(4) The prison record of the offender shows no disciplinary action for escape or attempted escape during the 10 consecutive years immediately preceding the date of the petition by the offender for a sentence reduction.
(5) The prison record of the offender shows no disciplinary action for sexual assault during 10 consecutive years immediately preceding the date of the petition by the offender for a sentence reduction.
(6) The prison record of the offender shows no disciplinary action for illegal drug or alcohol use as determined by testing positive for these substances on a urine test during the five consecutive years immediately preceding the date of the petition by the offender for a sentence reduction.

Section 2. Upon receipt of the petition pursuant to Section 1, the sentencing/presiding judge shall order the Department of Corrections to provide all necessary records to the court to assist in making this determination. The judge shall also consider documentation and records provided by the offender.

Section 3. This act shall apply to offenders sentenced after passage of this act and shall retroactively apply to offenders presently serving life without the possibility of parole.

Section 4. An offender may petition for a sentencing reduction pursuant to this act at any time after serving 20 years on his or her life without parole sentence. If the petition by the offender is denied, the offender may petition the court again every two years.

Section 5. This act shall become effective on the first day of the third month following its passage and approval by the Governor, or its otherwise becoming law.

Bill reform proposals for Alabama: HB270

115766-1:n:12/18/2009:DA/tan LRS2009-5233

HB270
By Representatives Fields, England and McClammy
RFD Judiciary
Rd 1 14-JAN-10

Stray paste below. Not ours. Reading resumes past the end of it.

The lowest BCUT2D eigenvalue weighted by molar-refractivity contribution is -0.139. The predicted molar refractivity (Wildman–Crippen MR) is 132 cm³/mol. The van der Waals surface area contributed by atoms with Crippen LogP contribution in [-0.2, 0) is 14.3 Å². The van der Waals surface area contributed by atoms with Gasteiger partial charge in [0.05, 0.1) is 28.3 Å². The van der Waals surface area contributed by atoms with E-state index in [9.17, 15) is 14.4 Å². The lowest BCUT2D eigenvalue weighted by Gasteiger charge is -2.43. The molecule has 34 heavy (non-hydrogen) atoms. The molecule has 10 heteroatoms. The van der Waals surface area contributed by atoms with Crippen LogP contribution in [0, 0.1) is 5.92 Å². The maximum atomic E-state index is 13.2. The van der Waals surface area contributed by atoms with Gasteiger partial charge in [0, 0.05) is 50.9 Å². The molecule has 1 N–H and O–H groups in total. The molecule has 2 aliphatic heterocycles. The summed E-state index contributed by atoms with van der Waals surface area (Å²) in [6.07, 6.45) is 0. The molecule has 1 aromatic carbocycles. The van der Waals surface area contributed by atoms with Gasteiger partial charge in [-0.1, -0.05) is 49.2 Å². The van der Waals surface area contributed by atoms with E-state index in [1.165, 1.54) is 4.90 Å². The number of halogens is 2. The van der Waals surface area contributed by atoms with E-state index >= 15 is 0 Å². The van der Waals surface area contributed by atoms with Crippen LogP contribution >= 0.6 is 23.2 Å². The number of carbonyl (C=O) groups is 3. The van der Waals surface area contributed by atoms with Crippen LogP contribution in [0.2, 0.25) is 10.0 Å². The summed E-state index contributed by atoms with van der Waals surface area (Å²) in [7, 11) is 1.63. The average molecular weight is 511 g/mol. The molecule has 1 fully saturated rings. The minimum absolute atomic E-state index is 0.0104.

SYNOPSIS:
Under existing law, there is no discretion in sentencing a person convicted of a third felony offense.

This bill would allow discretion for determining the sentence for conviction for a third felony.

Under existing law, a person convicted of a fourth felony offense is sentenced to an enhanced penalty. If any of the prior convictions was for a Class A felony the penalty is life without the possibility of parole.

This bill would allow the trial court to sentence a person to life with the possibility of parole upon the fourth felony conviction.

Existing law, for purposes of determining the sentence for conviction of a fourth felony, does not distinguish between types of felonies for the first conviction.

This bill would provide that if the person convicted of a fourth felony was not an active participant in the commission of the first felony and the offense did not result in the death of the victim, injury or death to a law enforcement officer, or the death or rape of a child 14 years of age or under, the sentence for a fourth conviction that is for a Class A felony would be imprisonment for life with the possibility of parole after 15 years and would require retroactive review of any criminal defendant currently serving a term of imprisonment sentenced for a fourth felony conviction pursuant to this amendatory bill.
A BILL
TO BE ENTITLED
AN ACT